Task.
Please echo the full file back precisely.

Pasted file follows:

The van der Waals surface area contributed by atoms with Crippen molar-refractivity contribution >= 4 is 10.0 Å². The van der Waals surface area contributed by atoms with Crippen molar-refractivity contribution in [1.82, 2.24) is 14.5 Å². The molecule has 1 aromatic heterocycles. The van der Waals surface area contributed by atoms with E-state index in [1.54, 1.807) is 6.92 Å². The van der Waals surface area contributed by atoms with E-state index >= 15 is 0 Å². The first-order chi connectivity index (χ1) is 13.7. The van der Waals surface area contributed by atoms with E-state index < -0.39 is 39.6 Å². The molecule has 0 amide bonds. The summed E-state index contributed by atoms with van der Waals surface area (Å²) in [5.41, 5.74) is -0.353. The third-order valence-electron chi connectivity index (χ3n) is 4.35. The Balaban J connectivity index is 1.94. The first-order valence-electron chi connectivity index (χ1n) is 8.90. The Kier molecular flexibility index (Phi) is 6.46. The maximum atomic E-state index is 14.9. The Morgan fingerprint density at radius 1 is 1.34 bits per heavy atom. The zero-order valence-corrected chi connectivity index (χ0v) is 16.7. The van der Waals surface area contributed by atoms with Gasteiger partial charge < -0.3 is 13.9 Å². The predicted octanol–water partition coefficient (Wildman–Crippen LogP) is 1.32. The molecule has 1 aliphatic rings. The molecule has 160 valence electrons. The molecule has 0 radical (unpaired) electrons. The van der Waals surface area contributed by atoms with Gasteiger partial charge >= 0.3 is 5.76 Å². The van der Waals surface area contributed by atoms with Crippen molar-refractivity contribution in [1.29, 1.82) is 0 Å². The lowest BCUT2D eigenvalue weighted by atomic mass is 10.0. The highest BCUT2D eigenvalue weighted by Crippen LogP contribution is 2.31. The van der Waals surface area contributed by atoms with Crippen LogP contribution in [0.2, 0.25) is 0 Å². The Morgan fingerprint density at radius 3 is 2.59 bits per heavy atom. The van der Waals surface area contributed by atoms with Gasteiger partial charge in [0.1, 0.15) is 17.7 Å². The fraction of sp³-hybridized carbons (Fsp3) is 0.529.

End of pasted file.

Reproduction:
The van der Waals surface area contributed by atoms with Crippen molar-refractivity contribution >= 4 is 10.0 Å². The van der Waals surface area contributed by atoms with Crippen molar-refractivity contribution in [1.82, 2.24) is 14.5 Å². The molecule has 1 aromatic heterocycles. The van der Waals surface area contributed by atoms with E-state index in [1.54, 1.807) is 6.92 Å². The van der Waals surface area contributed by atoms with E-state index >= 15 is 0 Å². The first-order chi connectivity index (χ1) is 13.7. The van der Waals surface area contributed by atoms with E-state index < -0.39 is 39.6 Å². The molecule has 0 amide bonds. The summed E-state index contributed by atoms with van der Waals surface area (Å²) in [5.41, 5.74) is -0.353. The third-order valence-electron chi connectivity index (χ3n) is 4.35. The Balaban J connectivity index is 1.94. The first-order valence-electron chi connectivity index (χ1n) is 8.90. The Kier molecular flexibility index (Phi) is 6.46. The maximum atomic E-state index is 14.9. The Morgan fingerprint density at radius 1 is 1.34 bits per heavy atom. The zero-order valence-corrected chi connectivity index (χ0v) is 16.7. The van der Waals surface area contributed by atoms with Gasteiger partial charge < -0.3 is 13.9 Å². The predicted octanol–water partition coefficient (Wildman–Crippen LogP) is 1.32. The molecule has 1 aliphatic rings. The molecule has 160 valence electrons. The molecule has 0 radical (unpaired) electrons. The van der Waals surface area contributed by atoms with Gasteiger partial charge >= 0.3 is 5.76 Å². The van der Waals surface area contributed by atoms with Crippen molar-refractivity contribution in [1.29, 1.82) is 0 Å². The lowest BCUT2D eigenvalue weighted by atomic mass is 10.0. The highest BCUT2D eigenvalue weighted by Crippen LogP contribution is 2.31. The van der Waals surface area contributed by atoms with Crippen LogP contribution in [0.2, 0.25) is 0 Å². The Morgan fingerprint density at radius 3 is 2.59 bits per heavy atom. The van der Waals surface area contributed by atoms with Gasteiger partial charge in [0.1, 0.15) is 17.7 Å². The fraction of sp³-hybridized carbons (Fsp3) is 0.529.